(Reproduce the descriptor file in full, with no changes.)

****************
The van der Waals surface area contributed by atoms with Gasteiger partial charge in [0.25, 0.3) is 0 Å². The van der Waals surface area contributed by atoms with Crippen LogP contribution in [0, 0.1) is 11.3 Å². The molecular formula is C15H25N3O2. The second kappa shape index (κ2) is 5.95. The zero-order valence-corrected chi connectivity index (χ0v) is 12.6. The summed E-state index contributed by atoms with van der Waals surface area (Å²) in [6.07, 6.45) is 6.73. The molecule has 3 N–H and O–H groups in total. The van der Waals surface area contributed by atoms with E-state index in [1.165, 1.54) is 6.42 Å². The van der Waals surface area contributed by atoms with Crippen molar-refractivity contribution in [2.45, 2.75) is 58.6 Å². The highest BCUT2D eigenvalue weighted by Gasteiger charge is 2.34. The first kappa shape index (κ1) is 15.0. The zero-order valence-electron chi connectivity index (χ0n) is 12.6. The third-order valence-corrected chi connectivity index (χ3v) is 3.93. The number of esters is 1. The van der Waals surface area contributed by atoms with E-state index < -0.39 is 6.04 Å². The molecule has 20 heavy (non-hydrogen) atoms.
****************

The van der Waals surface area contributed by atoms with Gasteiger partial charge in [0.25, 0.3) is 0 Å². The van der Waals surface area contributed by atoms with Crippen LogP contribution in [0, 0.1) is 11.3 Å². The molecular formula is C15H25N3O2. The second kappa shape index (κ2) is 5.95. The zero-order valence-corrected chi connectivity index (χ0v) is 12.6. The summed E-state index contributed by atoms with van der Waals surface area (Å²) in [6.07, 6.45) is 6.73. The molecule has 3 N–H and O–H groups in total. The van der Waals surface area contributed by atoms with E-state index in [1.165, 1.54) is 6.42 Å². The van der Waals surface area contributed by atoms with Crippen molar-refractivity contribution in [2.45, 2.75) is 58.6 Å². The highest BCUT2D eigenvalue weighted by Gasteiger charge is 2.34. The first kappa shape index (κ1) is 15.0. The zero-order valence-electron chi connectivity index (χ0n) is 12.6. The third-order valence-corrected chi connectivity index (χ3v) is 3.93. The number of esters is 1. The van der Waals surface area contributed by atoms with E-state index < -0.39 is 6.04 Å². The molecule has 20 heavy (non-hydrogen) atoms.